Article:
Some of you inquired about this photo from the previous post, spotted in the "EATALY" pavilion at EXPO MILAN 2015. So I imagine pasta inspired this "ARMCHAIR IN LOW PRESSURE HEAT EXTRUDED MULTICOLOR POLYURETHANE". I am most curious about the two windows that seem to be eyes that personify this spaghetti monster. The title of the work by Gaetano Pesce "SENZAFINE UNICA" translates "ENDLESS ONLY".
Like many of my creative friends, finding time for personal projects is a constant challenge. But with an upcoming trip requiring airline travel, I carved out a few hours to cobble up this carry-on container. Part of the puzzle was using only materials I had on hand, including leather remnants and parts from what I call the "weird projects graveyard".
Back Pack or Shoulder Bag
This last photo is my favorite because my reflection is captured in the shiny snap. A great metaphor for pouring heart and soul into work . I can't wait to try this design in my travels and think about the next iteration.
What are you designing that reflects your life?
Finally got around to slipcovering this armed parson chair in coordinating Jackie Von Tobel fabric quatrefoil and suzani in kiwi. These parsons chairs were made in Hickory, North Carolina, by Carrington Court Direct and are so sturdy and comfortable. They now live in NoDa, Charlotte's hipster historic arts & entertainment district. "Charlotte's got a lot" and now Charlotte's got custom slipcovers from Pencil Me In. Oh mercy me. My 6th grade English teacher would so redline the previous two sentences. Forgive me Mrs. Babcock!
It was my good fortune to spend the weekend in 12 hours of private lessons at the Wiliamsburg School of Needlework, a vocational training school for the linen industry based on the European model. I love the school's philosophy:
"Old World Skills requires Old World Time".
Ever since I acquired "The Book Of Fine Linen" by Francoise de Bonneville, I have wanted to master this art of embellishing fine fabrics. In class we used a lighted magnifying lamp, 5x power, to accomplish the exquisite details of fine stitchery on the linen sampler. To be quite honest, this fineness of hand eye coordination under the microscope did not come so naturally to me, and even threading the needle with the embroidery floss was challenging. I can understand why it was explained that any new skill requires approximately 3 months to master. Certainly it will take many hours of practice to complete the samplers from class, but I've got my writing desktop cleared to make space and time for practicing an old world skill. And while I may never master this embroidery technique, I am sure to sharpen the eye as 5x is a powerful and magnificent way to see the details. In the meantime, something else I noticed under the magnifying glass is that it's time for a manicure! If you would like to know more about my experience at the Williamsburg School of Needlework, please contact me privately.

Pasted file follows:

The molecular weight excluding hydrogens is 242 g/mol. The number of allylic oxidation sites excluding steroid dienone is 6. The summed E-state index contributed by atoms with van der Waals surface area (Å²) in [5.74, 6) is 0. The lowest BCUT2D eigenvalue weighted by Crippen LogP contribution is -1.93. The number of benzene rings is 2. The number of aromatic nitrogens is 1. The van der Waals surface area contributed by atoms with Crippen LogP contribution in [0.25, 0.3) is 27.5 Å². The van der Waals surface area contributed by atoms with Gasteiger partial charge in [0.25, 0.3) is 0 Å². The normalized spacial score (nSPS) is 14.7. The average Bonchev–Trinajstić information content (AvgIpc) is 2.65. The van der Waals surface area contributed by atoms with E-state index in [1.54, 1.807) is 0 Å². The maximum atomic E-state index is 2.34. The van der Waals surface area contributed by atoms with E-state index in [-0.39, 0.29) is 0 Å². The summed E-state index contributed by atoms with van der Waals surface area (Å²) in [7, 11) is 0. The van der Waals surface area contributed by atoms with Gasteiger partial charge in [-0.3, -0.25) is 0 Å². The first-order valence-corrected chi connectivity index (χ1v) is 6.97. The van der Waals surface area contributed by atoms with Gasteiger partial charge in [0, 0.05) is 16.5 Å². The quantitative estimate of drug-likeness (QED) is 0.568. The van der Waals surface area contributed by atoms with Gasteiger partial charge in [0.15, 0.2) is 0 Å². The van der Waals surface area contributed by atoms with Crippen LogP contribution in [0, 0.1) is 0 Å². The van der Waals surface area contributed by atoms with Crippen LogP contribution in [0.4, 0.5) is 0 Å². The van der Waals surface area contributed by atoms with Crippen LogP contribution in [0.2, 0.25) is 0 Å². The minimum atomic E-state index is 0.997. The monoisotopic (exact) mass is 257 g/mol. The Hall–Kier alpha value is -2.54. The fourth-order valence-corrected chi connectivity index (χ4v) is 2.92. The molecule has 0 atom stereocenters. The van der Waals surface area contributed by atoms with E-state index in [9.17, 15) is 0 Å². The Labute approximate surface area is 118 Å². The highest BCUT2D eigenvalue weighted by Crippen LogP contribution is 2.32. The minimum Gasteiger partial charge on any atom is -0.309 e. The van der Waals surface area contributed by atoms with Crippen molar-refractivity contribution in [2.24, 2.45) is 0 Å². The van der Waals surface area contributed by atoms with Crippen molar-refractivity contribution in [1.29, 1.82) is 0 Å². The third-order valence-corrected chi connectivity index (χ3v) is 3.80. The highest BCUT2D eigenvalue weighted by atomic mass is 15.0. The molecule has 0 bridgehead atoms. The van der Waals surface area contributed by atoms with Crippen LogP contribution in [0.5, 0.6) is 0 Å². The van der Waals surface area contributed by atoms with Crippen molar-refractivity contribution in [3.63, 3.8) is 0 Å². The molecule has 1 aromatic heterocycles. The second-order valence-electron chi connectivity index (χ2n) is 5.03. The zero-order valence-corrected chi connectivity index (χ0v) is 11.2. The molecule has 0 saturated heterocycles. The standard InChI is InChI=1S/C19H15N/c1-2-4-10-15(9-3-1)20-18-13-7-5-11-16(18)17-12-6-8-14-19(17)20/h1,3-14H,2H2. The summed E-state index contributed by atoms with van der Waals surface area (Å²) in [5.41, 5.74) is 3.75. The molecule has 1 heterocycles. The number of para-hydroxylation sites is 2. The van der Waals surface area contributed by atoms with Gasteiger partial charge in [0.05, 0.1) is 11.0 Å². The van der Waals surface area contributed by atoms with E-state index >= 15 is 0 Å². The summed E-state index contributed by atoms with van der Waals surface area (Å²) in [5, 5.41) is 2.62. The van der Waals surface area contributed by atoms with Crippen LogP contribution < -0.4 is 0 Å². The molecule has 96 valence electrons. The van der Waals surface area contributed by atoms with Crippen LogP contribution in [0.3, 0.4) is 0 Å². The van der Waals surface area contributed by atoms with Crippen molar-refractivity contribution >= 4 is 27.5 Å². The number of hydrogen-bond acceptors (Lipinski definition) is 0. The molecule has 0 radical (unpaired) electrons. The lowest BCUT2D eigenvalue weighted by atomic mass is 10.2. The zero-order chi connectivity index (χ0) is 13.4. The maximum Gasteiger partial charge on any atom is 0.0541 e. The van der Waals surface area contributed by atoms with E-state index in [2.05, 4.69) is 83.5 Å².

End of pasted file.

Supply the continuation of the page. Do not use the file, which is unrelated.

This coming weekend my sisters and I will travel to Tarboro for a girls weekend to celebrate Mama's birthday. So happy my sister Marilyn from Arden made a pit stop to the workshop today and that she brought her creative spirit with her. During some Appalachian winter's nights, she had reimagined some fabric remnants into colorful braids and needed a strong machine to zigzag them into a rug. The Sailrite LS-Z was just the machine to do the job. Can't wait for more fun projects this weekend! Time spent with family is priceless.
Can you tell that I am just a wee bit excited? These custom cookies for a bridal tea were shipped in from Scottsdale, Ariozona. They were custom created by Lauren Dorsee Dillon of Rancho Laureno Rustic Arts, who is a friend from my childhood days in Tarboro, NC. Each cookie was individually wrapped in cellophane and colorful tissue paper and arrived on time. Tea time that is! There were cookies shaped like teacups, teapots, bridesmaid dresses, rabbits, hearts, clocks, and little books. One little book cookie had this riddle: "Why is a raven like a writing desk?" These cookies were too pretty to eat, but we did anyway.
Will we shrink or grow?
My Valentine to me is the gift of making time to try new techniques. So tomorrow I will dust off one of my favorite books, "The Art of Manipulating Fabric" by Colette Wolf.
This book I love for all the ideas and techniques that change the look and feel of a piece of cloth. I've been dying to try godets! Even the word "godet" sounds romantic, after all it is of French origin. These triangular inserts add fullness to flat fabric, making beautiful cascades. Go godet day!